Human Variome Project

The Human Variome Project comprises an international consortium of scientists and health professionals working to improve global health through free and open sharing of genetic variation information.

The project acts as an umbrella organisation across different countries, institutions and initiatives. It works to encourage communication and collaboration, with the aim of improving global health through sharing of genomic knowledge.

Francis Collins, US director of the project, describes it as a “shop manual with an incredibly detailed blueprint for building every human cell. And it’s a transformative textbook of medicine, with insights that will give health care providers immense new powers to treat, prevent and cure disease.”

Collins said those working in the field of variomics were trying to determine what happens when a person’s personal copy of that manual has a mistake.

In 2010, a not-for-profit Australian public company called Human Variome Project International Limited was established to take over as the international coordinating office, which manages the day-to-day operations of the project.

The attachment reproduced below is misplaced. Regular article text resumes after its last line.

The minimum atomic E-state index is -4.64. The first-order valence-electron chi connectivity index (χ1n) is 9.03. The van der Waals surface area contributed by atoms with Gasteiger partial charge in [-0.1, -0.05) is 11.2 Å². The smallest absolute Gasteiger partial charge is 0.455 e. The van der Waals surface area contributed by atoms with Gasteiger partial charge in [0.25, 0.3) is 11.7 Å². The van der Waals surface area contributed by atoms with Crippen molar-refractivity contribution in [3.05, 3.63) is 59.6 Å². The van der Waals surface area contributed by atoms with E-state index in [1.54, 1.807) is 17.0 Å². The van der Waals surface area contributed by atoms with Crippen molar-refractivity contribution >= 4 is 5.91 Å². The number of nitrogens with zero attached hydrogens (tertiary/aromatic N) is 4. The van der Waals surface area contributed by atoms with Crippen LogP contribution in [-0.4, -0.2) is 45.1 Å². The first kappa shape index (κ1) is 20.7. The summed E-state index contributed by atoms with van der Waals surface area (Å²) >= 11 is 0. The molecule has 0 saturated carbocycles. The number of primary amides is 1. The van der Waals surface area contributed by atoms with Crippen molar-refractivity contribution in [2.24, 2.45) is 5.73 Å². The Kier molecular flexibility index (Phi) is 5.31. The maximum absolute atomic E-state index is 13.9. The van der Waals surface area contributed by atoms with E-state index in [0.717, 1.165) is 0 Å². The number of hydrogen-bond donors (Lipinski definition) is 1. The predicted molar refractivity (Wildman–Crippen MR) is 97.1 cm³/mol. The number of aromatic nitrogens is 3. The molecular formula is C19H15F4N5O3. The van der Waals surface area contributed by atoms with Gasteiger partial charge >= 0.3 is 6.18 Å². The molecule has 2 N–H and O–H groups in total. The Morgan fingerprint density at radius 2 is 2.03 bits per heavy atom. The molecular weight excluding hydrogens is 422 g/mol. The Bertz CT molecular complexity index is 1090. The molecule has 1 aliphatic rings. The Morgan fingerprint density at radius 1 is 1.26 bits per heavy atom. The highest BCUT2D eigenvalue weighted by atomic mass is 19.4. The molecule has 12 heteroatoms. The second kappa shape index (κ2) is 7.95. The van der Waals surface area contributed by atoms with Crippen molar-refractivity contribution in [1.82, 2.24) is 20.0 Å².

Among other issues, the office is responsible for tracking and communicating the progress of the project; providing support to the interest groups and working groups participating in the project's standards development process; disseminating standards and guidelines developed through the process; and communicating progress to the scientific and lay communities, and educating the public on the importance of understanding genetic variation.

Collins said that for people living in developed countries with robust health systems, the single largest determinant of health was their genes. Genes played a role in nine out of the 10 top causes of death in most developed countries.

And while genetic diseases were commonly associated with diseases of childhood – cystic fibrosis, Down syndrome, phenylketonuria – genes played a role in health at all stages of life, he said.